Many will find Sam Miller's book full of wry observations, but Kishore Singh suggests they should read it for the insights about the many-layered Delhis that he writes about, and that they're likely unaware of.
Sam Miller is a flaneur, which is a French word “for someone who wanders aimlessly through cities” despite having the means to “travel by car, take a taxi, or ride the train; or perhaps even stay at home”. Miller has a nice home in Delhi’s Panchsheel Park, apparently a nice job with the BBC, and there’s little evidence of penury, so when he walks — and not, like his neighbours, or colleagues, in the neighbourhood park, but in an outwardly growing spiral that starts at Connaught Place and spins around the city like a top gone crazy, you cannot but wonder about his eccentricity. While mad dogs and Englishmen who walk in the sun are a convenient — and in Miller’s case, fitting — cliché, to do it in rain and fog and winter cold seems to make him just the sort of person you want to meet at a party, someone to regale you with his observations and wry humour.
I have not Miller at a party or otherwise, but a book on these maverick peregrinations seems the next-best alternative, perhaps even better — you can take the book home, something his wife Shireen might object to if you tried to do as much to her husband — given the high-fives he gets from other Delhi-based writers Khushwant Singh (“no other book on Delhi is quite as readable”), Mark Tully (“I…always wanted to read a book which I feel encompasses the whole of my city. Here it is…”) and William Dalrymple ([it]”teems with strange stories and bizarre quiddities, rich discoveries and unexpected diversions”).
Maybe I’m losing my sense of humour, or maybe I’m just a little sour about outsiders writing about Delhi — I know, I know, if I’m so upset about it, why don’t I, or others like me, do something about it? — or maybe I’m pitching my expectations too high, but Miller isn’t Bill Bryson, who is also a walker, flaneur or not. Or maybe I’m just one of the city’s residents who, once upon a time, Miller might have described as he thought about the city, as “provincial and mean-spirited and matlabi”. But I give him that he’s gone to places most Dilliwallahs — this one included — haven’t. So, funny or not, I skivvy into it, to discover what makes Miller go walking in Delhi Certainly, walking around it is no cakewalk. “Its occasional and irregular pavements contain hidden hazards,” observes Miller wryly. “It is unwise to wear open shoes, especially, as one Delhi bourgeoise pointed out to me, if you have just had a pedicure.” Seeking directions from people, he is almost invariably pointed out to taxi- or autorickshaw-stands, who, realising they would not get his custom probably believe him “a little mad”.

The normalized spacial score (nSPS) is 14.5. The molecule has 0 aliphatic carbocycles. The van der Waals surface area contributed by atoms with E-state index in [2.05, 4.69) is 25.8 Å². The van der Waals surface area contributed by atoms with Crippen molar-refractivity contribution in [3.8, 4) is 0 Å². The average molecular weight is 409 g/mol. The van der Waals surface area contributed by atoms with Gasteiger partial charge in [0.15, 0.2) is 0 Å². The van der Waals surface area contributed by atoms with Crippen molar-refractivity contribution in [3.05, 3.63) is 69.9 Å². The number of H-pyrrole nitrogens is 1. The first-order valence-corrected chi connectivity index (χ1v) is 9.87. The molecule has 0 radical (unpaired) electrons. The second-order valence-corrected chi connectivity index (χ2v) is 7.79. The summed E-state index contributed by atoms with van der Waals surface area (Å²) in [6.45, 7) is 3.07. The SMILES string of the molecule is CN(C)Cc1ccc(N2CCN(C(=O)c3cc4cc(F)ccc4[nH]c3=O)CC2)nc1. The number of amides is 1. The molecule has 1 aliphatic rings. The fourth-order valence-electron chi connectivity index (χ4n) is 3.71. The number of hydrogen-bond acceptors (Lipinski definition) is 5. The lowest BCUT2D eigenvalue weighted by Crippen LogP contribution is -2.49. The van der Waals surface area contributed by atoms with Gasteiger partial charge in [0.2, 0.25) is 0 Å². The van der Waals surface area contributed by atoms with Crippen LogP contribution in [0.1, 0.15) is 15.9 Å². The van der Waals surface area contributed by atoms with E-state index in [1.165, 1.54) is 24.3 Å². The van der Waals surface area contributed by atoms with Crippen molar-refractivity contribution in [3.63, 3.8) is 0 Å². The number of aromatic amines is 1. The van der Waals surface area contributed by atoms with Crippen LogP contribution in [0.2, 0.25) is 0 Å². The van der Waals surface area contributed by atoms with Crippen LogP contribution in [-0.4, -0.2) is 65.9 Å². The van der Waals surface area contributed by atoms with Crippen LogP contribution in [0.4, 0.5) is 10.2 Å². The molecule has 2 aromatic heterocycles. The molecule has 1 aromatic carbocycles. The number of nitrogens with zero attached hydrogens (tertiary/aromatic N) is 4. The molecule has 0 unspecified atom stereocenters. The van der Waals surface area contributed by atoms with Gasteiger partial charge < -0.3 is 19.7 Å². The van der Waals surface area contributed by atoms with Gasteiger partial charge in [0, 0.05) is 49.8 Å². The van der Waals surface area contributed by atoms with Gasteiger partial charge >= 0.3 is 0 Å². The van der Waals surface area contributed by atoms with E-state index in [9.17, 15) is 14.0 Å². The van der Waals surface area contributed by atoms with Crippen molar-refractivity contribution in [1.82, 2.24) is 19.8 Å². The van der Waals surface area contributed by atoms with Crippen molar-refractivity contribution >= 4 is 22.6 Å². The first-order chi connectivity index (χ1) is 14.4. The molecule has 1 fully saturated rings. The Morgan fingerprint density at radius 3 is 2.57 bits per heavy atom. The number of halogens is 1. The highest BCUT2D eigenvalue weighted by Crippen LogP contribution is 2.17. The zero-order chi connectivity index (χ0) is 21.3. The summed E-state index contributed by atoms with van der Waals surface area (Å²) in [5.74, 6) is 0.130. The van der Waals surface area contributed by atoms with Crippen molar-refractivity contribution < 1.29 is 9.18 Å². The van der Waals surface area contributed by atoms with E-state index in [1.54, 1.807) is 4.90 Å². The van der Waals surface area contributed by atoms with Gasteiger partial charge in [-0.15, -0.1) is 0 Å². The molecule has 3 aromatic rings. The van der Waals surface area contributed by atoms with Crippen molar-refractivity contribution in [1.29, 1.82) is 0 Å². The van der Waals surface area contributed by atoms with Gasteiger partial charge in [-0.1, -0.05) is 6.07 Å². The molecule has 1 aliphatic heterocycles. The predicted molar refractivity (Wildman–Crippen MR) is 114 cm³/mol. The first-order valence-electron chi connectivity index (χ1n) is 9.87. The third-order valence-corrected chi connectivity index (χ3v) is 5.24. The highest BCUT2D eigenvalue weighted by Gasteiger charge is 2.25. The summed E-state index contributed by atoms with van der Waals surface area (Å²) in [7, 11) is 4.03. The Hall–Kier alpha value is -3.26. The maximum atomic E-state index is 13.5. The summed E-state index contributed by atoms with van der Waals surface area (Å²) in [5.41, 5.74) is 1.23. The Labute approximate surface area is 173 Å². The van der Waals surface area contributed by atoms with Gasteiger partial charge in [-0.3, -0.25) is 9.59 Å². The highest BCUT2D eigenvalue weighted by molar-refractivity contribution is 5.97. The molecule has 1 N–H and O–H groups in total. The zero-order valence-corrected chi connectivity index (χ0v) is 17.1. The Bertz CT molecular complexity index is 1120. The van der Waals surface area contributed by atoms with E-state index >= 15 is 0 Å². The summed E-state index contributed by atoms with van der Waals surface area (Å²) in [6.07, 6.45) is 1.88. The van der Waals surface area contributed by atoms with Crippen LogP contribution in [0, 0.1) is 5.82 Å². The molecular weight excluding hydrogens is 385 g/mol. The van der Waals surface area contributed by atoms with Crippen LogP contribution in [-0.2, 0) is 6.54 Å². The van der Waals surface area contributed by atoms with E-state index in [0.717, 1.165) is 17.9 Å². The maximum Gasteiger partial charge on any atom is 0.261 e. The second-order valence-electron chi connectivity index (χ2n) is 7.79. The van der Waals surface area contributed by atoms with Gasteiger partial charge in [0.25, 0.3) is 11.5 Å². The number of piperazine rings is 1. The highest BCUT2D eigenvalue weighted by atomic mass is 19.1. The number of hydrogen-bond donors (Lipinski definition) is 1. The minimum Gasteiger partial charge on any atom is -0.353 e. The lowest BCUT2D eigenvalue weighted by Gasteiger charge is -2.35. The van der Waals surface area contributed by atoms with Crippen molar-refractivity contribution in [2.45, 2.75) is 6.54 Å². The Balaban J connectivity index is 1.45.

Miller has an Eicher map, which may be less use than most think given the pace at which Delhi is changing, but which, at any rate can help him track some of his obsessions — the Merchant Ivory film The Householder shot in the walled city is one, and he successfully tracks down the house where most of it was shot, against the backdrop of the onion-shaped dome of the Zeenat mosque — and is at least useful in providing a general sense of direction and purpose as he starts his outwardly spiral from the maw of the Metro station in Connaught Place.
That metaphor, of a timeless Delhi and a Delhi fast-forwarding into the future, occur again as again as the Metro, more even than Miller’s jaunts, become the thread that holds this tale of several co-existing Delhis together. These and his interactions with Dilli and its denizens, in cybercafés (“One Indian journalist told me to go into any Indian cybercafé, and press the Back button, ‘Always porn, hard-core stuff, or online dating.’”), a computer horoscope centre (where he learns that he is “jolly natured”, has “drooping shoulders” as well as “skin disease” and a “unique and weird nature”), or catching a show of Love Affairs at Regal (where “mornings are for masturbators”) reveal a side already well known to Dilliwallahs through innumerable, similar magazine articles, but prove, as always, good for a laugh.